Tom Six on THE HUMAN CENTIPEDE – Horror Film Podcast

Turn Your Head and Scream: The Inimitable Dieter Laser as Dr. Heiter in THE HUMAN CENTIPEDE
Turn Your Head and Scream: The Inimitable Dieter Laser as Dr. Heiter in THE HUMAN CENTIPEDE

There are some films that you’re either for or agin, and wow, does THE HUMAN CENTIPEDE fit into that category. A vivid little bit of Grand Guignol wherein a couple of hapless tourists (Ashley C. Williams and Ashlynn Yennie) stumble upon the lair of the prototypical mad doctor (Dieter Laser) who proceeds to stitch them (and a Japanese guy played by Akihiro Kitamura) together to form the titular medical abomination — and yes, that means mouth-to-anus and, yes, we do get to watch them experience the subsequent digestive process — this offering from Dutch director Tom Six is the kind of thing that seems expressly designed to test the will of the die-hard horror-lover.
And I surprised myself: I like it. Yeah, I turned off the playback about a half-hour in, but once I steeled my nerves enough to resume, I found that, after reaching about the halfway point, a certain grand absurdity begins to take hold of the proceedings. It helps that the good doctor’s creation, once unveiled, is patently ridiculous, and that Mr. Laser has no problem chewing the scenery with a ferocity that suggests that director Six kept him away from the craft services table for the length of the shoot. The film still pushes all kinds of buttons (the tag line reads, “100% Medically Accurate,” after all; and the young actors seem to have been cast for their capacity to sob and groan), and some will style this as yet another sign of the coming fall of civilization. If so, at least we’re having a laugh as we go down the drain.

Tom Six and I had an opportunity to talk about how the film was born from a rather creative notion on the meting out justice, as well as what it takes to wardrobe the modern mad scientist and what the audience might expect from the upcoming sequel (danger, Will Robinson). Click on the player to hear the interview.


Godzillathon in San Francisco

godzilla in san franciscoGodzilla fans in San Francisco have a rare opportunity to view their favorite radioactive reptile on the big screen, courtesy of this week-long celebration of kaiju eiga (that’s “monster movies” to you Occidentals out there). The event kicks off on Friday, May 7, with “TokyoScope Talk – War of the Giant Monsters,” a discussion among Otaku USA Editor-in-Chief Patrick Macias, Eiji Tsuburaya: Master of Monsters author August Ragone, and Japanese film critic Tomohiro Machiyama. There will also be a raffle give-away of a new GAMERA THE GIANT MONSTER DVD from Shout Factory.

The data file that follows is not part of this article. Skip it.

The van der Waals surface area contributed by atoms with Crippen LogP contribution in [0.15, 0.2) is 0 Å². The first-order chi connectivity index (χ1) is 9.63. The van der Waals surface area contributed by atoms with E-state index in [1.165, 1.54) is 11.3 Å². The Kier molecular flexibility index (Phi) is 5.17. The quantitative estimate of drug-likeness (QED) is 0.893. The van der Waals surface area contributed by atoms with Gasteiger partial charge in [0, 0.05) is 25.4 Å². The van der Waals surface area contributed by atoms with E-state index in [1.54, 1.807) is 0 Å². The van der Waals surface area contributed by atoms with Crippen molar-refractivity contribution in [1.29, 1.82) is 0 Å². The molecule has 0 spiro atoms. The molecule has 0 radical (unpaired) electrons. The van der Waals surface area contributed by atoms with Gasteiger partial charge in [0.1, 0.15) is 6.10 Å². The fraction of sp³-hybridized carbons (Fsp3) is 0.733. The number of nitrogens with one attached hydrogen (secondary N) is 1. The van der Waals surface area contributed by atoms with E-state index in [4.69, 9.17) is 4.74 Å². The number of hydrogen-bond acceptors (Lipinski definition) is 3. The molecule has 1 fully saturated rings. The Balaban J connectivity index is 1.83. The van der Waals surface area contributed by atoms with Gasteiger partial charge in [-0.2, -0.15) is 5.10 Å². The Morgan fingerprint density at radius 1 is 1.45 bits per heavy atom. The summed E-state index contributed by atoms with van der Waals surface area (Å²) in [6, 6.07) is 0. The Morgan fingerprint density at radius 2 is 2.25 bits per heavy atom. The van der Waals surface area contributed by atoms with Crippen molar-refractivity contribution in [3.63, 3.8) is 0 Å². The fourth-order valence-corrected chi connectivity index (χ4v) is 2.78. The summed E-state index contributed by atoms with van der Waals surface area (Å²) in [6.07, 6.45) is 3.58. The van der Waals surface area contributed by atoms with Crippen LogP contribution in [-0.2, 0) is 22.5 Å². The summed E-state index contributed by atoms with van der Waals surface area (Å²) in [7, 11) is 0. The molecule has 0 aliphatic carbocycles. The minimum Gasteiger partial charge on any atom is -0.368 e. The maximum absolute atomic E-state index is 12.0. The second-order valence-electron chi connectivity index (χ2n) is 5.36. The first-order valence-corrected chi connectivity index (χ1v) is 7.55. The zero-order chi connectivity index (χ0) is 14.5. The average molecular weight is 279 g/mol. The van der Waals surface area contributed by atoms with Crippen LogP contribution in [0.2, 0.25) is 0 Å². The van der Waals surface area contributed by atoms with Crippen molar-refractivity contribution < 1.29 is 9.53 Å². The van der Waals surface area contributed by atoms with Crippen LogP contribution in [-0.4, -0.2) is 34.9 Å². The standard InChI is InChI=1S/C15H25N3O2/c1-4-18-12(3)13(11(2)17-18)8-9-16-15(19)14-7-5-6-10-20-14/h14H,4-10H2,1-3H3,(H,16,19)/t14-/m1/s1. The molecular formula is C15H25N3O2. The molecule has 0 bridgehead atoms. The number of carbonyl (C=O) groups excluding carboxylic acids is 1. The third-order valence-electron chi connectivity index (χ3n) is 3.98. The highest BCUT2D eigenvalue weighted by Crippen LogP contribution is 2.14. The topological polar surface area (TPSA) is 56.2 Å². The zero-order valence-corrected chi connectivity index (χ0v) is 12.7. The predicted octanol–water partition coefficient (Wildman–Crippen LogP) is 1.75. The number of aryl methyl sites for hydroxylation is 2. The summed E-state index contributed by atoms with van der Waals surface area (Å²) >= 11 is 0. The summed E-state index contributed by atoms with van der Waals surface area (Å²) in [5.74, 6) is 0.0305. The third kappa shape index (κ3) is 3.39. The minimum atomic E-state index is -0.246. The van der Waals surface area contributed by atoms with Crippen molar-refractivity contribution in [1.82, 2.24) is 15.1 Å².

The city-stomping fun continues with four of Godzilla’s “most-loved films,” which will screen from May 8 through 13: Godzilla vs. Hedora (1971), Godzilla vs. Gigan (1972), Godzilla vs. Megalon (1973), and Godzilla vs. Mechagodzilla (1974). (“Loved by whom?” is one of the questions you might ask of the discussion panel, as these titles all date from Godzilla’s early ’70s nadir – although Godzilla vs. Hedorah is certainly wild and weird enough to demand interest.)
All screenings and discussion take place at:
VIZ Cinema
1746 Post St, San Francisco, CA 94115
Telphone: 415-525-8600.
Get directions and schedule information at:
Tickets are $10.00 for General Admission; $8.00 for Matinees, Seniors (62+), and Children (-12).
Read the complete press release for the event below:

San Francisco, CA, April 26, 2010 – NEW PEOPLE and VIZ Cinema welcome the 3rd and latest installment of TokyoScope Talk – War of the Giant Monsters – on Friday, May 7th at 7:00pm. Join Otaku USA Editor-in-Chief Patrick Macias, Eiji Tsuburaya: Master of Monsters author August Ragone, and Japanese film critic Tomohiro Machiyama at the Bay Area’s hottest film venue for a fun and lively discussion on the “kaiju” (monster) movies featuring rare images and clips of Godzilla, Mothra, Gamera and other iconic creatures from classic Japanese sci-fi cinema. General admission tickets are $10.00.
VIZ Cinema invites Bay Area monster fans to a 5-day Kaiju Shakedown: Godzillathon!, running Saturday, May 8th thru Thursday, May 13th. Featured will be rare screenings of the Big G’s 4 most-loved films including Godzilla vs. Hedora (1971), Godzilla vs. Gigan (1972), Godzilla vs. Megalon (1973), and Godzilla vs. Mechagodzilla (1974). Details and screening times at:
Don’t miss a rare chance to see the beauty and enormity of Godzilla in stunning 35mm prints with English subtitles and a premium THX®-certified sound system! These events may sell-out. Ticket prices: General Admission: $10.00; Senior & Child: $8.00. Advance tickets on sale at:
TokyoScope Talk – War of the Giant Monsters will feature a special raffle giveaway of premium monster collectables including the brand new DVD release from Shout! Factory of Gamera: The Giant Monster (1965). The revered classic features the original Japanese version of the film presented with fresh English subtitles and anamorphic widescreen produced from an all-new HD master created from original vault elements.